With pattern matching navigating and decomposing data structures becomes very convenient, with a compact syntax.
Other advanced features
There’s two other things I’d like to atleast give a mention, they’re both fairly complex and probably warrant a whole article just to get a good understanding. Furthermore they’re both features of a type system, which might be interesting in staticly typed languages, but no so much for dynamic ones.
Higher kinded Types
The first feature is the ability to create “Higher Kinded Types”,
which can be seen as providing a way to is the ability to generically abstract over things that take type parameters
Here’s an example with a Functor in Scala:
F[_] could be anything that takes a generic parameter, so
List[T] would both be fine.
The other feature is called “Existential Types” can be used for several different purposes, but what they do is to ‘hide’ a type parameter for outside use. Sometimes you don’t care about the actual type but only that it exists. Existential types can make this a reality without making the type parameter covariant.
Now I’d like to conclude without telling you which language is a functional language or which one isn’t. The line is probably more blurred than not and it’s impossible to find some objective criteria for a functional language. We could argue for ages about what or what doesn’t constitute one and how we should weigh these features on a scale from 1 to 100, instead I think we’ve got a fair overview of features functional programmers use everyday.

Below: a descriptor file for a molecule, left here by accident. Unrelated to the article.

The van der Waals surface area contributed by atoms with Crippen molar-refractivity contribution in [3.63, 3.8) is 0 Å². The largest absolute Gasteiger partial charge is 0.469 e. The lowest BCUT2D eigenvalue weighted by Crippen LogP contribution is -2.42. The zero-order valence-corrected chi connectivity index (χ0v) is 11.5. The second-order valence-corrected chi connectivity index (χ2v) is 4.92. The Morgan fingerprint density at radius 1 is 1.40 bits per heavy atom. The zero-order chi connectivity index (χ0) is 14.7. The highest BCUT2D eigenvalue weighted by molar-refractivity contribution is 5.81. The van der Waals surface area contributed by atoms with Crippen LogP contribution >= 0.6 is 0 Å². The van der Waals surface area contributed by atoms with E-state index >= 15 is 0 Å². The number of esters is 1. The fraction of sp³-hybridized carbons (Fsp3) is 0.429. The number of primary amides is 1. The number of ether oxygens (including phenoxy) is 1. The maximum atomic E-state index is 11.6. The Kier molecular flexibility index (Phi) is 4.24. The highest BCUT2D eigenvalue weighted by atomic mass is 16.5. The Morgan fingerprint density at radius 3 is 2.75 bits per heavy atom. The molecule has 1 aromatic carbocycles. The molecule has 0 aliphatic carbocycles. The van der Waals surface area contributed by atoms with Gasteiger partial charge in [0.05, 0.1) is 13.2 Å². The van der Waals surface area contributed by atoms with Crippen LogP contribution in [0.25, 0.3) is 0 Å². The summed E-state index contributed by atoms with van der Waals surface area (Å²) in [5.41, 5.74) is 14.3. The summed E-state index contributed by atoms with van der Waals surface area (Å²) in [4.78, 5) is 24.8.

My hope is that after reading this article, you understand that lambdas aren’t the only criteria and what else might play a role in programming in a functional way. Yes we can do functional programming in almost any language, but in most that would be more cumbersome than we’d like and we should probably strive to use the right tool for the right job. Once you try out a language that has a lot of these “functional” features, you’ll probably find programming with pure functions a lot more pleasant. And I hope you guys can also enjoy functional programming more once you’ve got a hold on some of these cool features.